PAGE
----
Leadpipe numbering???

Discussion in 'Trumpet Discussion' started by coolerdave, Jul 17, 2012.

  1. coolerdave

    coolerdave Utimate User

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    Is there any standard or rhymn and reason for leadpipe numbering?
    and
    MB2 ..Bob Malone leadpipe number ... means number 2 leadpipe?
     
  2. SteveRicks

    SteveRicks Fortissimo User

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    Great question. I don't think so, but hopefully someone will know the answer. I know several of my horns have a 25. 25 what I am not sure.
     
  3. nieuwguyski

    nieuwguyski Forte User

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    There is no standard, and generally neither rhyme nor reason. The Bach 25 leadpipe was the 25th design in a series that ran up to 44. The number tells us nothing about the specifications of the leadpipe. Same thing with the Calicchio leadpipes -- they were numbered sequentially, but there's no steady progression to the designs: the 9 leadpipe is open and dark; the 10 is tight and bright.

    I have a Pilczuk leadpipe that is labeled with two numbers that reveal the inner diameter at the small end and at the large end. Since you can deduce the rate of expansion from the external steps, there's not much mystery about that pipe. And I suspect that labeling system was dropped for just that reason, because I've never seen or heard of another Pilczuk pipe labeled that way.
     
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  4. patkins

    patkins Forte User

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    I don't think there is any rhyme or reason to leadpipe size as is similar in no sytematic sizing in mouthpieces. One of the leading Acoustical-Physicist is Dr. Richard Smith of Smith Watkins Trumpet designs. He has done extensive studies in Trumpet acoustical-physics as applicable to trumpet designs. His scientific papers can be downloaded from his website. Following is a chart and descrition of his interchangeable lead pipes and their characteristics. Go to his graphic chart is available.

    Smith-Watkins B-flat Trumpet Leadpipes

    The Relative sizes and shapes of fifteen B-flat interchangeable leadpipes.

    #10 SERIES

    14/16 Larger Pipes, available for players who have chosen smaller instruments, have small mouthpieces, require a darker sound or have a lot of stamina!

    10/12 The most popular lead/jazz pipes.


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    #30 SERIES

    38 A large pipe, available for players who have chosen smaller instruments, have small mouthpieces, require a darker sound or have a lot of stamina!

    36 Slightly larger than the 34, this has become a popular pipe for principal players.

    34 One of the most popular symphonic/classical pipes.

    32 A smaller pipe, chosen by players who require a lighter sound with ease of playing.




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    #60 SERIES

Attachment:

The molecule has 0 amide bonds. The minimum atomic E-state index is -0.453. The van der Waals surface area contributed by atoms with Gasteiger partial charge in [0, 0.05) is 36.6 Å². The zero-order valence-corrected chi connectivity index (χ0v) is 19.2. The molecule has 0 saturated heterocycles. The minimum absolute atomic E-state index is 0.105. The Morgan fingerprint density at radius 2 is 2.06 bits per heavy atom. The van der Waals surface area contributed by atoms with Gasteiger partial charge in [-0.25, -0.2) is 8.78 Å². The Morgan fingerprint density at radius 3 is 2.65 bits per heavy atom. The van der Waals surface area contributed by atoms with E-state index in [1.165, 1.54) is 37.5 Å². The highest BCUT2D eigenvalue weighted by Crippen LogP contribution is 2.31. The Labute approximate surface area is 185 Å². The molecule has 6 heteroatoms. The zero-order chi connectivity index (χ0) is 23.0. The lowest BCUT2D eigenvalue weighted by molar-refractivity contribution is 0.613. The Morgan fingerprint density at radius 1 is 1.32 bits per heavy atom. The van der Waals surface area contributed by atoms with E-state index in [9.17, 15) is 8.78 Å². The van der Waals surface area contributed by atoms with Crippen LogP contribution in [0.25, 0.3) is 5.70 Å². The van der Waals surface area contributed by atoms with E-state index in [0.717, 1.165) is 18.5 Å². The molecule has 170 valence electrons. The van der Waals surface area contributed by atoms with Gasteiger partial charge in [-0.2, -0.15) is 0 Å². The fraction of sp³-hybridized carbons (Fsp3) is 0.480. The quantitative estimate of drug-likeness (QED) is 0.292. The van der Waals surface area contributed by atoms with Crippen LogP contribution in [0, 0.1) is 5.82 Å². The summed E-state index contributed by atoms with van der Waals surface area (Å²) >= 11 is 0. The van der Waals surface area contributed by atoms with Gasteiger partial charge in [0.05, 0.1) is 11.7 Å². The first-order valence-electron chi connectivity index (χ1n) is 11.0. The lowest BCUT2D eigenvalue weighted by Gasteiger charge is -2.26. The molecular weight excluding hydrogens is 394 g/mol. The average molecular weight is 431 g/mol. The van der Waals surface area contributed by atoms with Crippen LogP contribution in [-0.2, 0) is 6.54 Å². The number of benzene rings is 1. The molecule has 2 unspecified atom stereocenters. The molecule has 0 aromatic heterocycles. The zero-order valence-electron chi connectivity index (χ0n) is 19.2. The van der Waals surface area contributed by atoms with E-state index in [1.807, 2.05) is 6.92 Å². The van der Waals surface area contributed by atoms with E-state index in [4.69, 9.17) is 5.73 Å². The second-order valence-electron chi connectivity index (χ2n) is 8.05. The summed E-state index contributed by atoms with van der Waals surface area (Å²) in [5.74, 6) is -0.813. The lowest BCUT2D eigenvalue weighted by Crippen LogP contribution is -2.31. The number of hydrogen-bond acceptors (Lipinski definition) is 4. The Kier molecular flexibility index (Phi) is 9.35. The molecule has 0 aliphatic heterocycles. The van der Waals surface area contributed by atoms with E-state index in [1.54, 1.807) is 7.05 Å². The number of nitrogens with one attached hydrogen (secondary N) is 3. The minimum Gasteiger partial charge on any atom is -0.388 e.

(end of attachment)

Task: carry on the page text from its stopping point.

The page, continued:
70 A large pipe, available for players who have chosen smaller instruments, have small mouthpieces require a darker sound or have a lot of stamina!

    66/68 These two pipes have similarities to the average Bach. Often used as an additional pipe with a 34/36. Good for small ensemble work. Also played by some studio musicians using the .460 bored instrument.

    64 A small pipe, used with a large belled instrument, will make a pronounced horn shape. Suitable for jazz.




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    Additional Notes

    Playing can become harder/stuffy with an instrument combination which is too large or too small.
    A large pipe often makes the sound darker; a smaller pipe can make the sound brighter.
    Other pipes are available, but are only recommended after consultation.
    Use these notes for guidance in conjunction with the published chart.

    Content (c) Smith-Watkins Designed and hosted by VTSDesign Web Services
     
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  5. D.C. Al fine

    D.C. Al fine Banned

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    Its just the number of your leadpipe, it works so use it. It gets pretty complicated if you really get into it, go to bachloyalist.com and spend some time reading.
     
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  6. coolerdave

    coolerdave Utimate User

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    Thanks guys .. I didn't think it was standard but it seems all of a sudden I am reading things like "has a #7" leadpipe and I am ??????? okay now what does that mean... am I missing something.
     
  7. patkins

    patkins Forte User

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    No coolerdave. I don't think your missing anything. Whenever I am studying to buy a trumpet I research the site extensively because each one has their own numbering system; however, they will explain it when I read long enough. Also in the case of my Smith Watkins I have emailed them. Dr. Smith personally answers all ails within 24 hrs. He is the leading expert. I have the #34 which is darker than a Bach 37 on my .464 nor trumpet. I also have the #10 which gives the brighter lead sound. Dr. Smith has been copied by Edwards Generation II, & Selmer Concept II. Although they font have as many options as him.
    My advice is to be diligent and read up on it for better understanding. It has to do with the metallurgy and the opening ventura and the conical expansion to the tuning slide.
    Playing a variety of horns gives you a distinct advantage. Of course recording and playing back helps get the feel for the tonal differences.
    I'm still learning as we all are.
    Best Regards.
     

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